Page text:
One sad sighting this month was a council employee with a backpack of poison, spraying Herbicide on to the base of the fences and the gutters through Newnham. I imagine the rest of the city had similar treatment. Among other plants, he sprayed a Feverfew plant by my gatepost which was hosting a Pine Ladybird. I have written to my councillors urging them to stop this practice. If you agree with this, can you write to your councillors too and copy it to Joel.Carre@cambridge.gov.uk? He is head of environmental services but still needs to be convinced that this is unnecessary and undesirable! In Newnham, we have persuaded them to stop the practice of spraying herbicide around the base of park trees and to leave a 2m margin at the edge of Lammas Land unmown.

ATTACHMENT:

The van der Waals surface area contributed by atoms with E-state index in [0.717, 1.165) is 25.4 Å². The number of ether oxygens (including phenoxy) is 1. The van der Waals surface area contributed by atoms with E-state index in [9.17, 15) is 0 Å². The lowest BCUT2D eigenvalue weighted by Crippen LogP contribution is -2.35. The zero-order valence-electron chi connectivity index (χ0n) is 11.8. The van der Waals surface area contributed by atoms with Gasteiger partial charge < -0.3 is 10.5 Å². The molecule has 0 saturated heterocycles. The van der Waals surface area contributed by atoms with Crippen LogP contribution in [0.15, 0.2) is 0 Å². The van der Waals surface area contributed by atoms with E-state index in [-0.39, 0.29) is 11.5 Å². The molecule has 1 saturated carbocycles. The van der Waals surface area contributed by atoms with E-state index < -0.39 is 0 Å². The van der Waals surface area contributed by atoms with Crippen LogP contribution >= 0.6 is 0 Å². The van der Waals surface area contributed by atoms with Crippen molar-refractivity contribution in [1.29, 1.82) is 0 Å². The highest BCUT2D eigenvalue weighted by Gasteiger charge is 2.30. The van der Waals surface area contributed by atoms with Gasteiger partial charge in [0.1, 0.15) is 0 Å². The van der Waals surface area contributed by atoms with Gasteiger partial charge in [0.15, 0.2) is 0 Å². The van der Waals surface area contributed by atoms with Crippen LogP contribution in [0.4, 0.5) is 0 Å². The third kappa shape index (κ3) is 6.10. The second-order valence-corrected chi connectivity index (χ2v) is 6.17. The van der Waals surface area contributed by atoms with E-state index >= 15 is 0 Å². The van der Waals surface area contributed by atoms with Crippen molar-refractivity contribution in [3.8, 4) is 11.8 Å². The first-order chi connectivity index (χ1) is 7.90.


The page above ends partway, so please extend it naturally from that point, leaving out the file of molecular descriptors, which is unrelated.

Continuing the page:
I recommend “Rebirding” – a recent book by Ben Macdonald – which describes the stark state of our countryside (especially the national parks) and makes suggestions for recovery. He condemns “Excessive Tidiness Disorder” – a good description of this waste of our money.
Ionathan is concerned for the area around Eddington, where there were masses of Brown Arguses in Storey’s Field – however this brownfield site is due to be concreted over in a few years time. In Newnham, re-wilding of the Skaters’ Meadow area produced the first Small Copper Butterfly seen there and several sightings of Weasels. However, the saplings and newly sown wildflower verges have been trashed by motorists determined to park their cars. All these battles are time-consuming, but worthwhile and we fight on.